Perhaps the simplest form of chuck spider is three pieces of equal width metal soldered into a form to fit between the chuck jaws. I happened to have a scrap of bronze sheet which I cut into three pieces.
The trick then became how to solder them into the required shape. The stock thickness was such as to just fit into the slots in a 5C collet and this automatically placed them in the correct orientation.
Now we need to solder them without overheating the collet in the process. Fortunately, I have a jeweler's torch with a very small flame so, having fluxed the join, I stood the collet in a pan filled with water up to a level just below the three plates and, working quickly, soldered all three in one pass. When the spider was removed, the collet was only slightly warm to the touch, no warmer than it might become during normal use in the lathe.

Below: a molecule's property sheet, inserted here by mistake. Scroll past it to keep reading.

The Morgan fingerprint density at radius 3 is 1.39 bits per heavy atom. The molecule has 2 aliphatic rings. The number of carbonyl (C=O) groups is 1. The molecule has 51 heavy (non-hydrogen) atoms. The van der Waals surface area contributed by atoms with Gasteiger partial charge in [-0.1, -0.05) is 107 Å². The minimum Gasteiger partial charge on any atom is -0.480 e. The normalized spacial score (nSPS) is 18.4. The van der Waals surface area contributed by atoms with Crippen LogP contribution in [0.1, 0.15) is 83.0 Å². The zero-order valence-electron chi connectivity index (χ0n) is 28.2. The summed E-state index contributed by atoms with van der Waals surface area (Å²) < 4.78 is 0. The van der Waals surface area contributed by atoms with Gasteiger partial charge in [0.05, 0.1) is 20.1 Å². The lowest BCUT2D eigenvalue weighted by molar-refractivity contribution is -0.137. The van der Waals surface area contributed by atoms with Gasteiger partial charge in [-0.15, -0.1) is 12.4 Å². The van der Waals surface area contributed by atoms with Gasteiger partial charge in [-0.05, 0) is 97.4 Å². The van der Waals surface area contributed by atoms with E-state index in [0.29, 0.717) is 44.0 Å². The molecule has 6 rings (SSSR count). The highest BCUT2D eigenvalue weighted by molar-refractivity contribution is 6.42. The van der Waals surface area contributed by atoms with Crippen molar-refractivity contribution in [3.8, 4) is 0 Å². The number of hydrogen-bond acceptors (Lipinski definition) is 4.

If you're uncomfortable using your collets this way, make a jig to hold the stock. Three pieces of metal with a 120 deg included angle shape on the end would work and all three pieces could be gang-milled to the correct profile in one setup
Note that there is one problem with this spider design. If the part it supports requires a central hole, this design is unsuitable since the drill will foul on the spider. There are other spider designs that accommodate central holes. One of mine is pictured in this thread...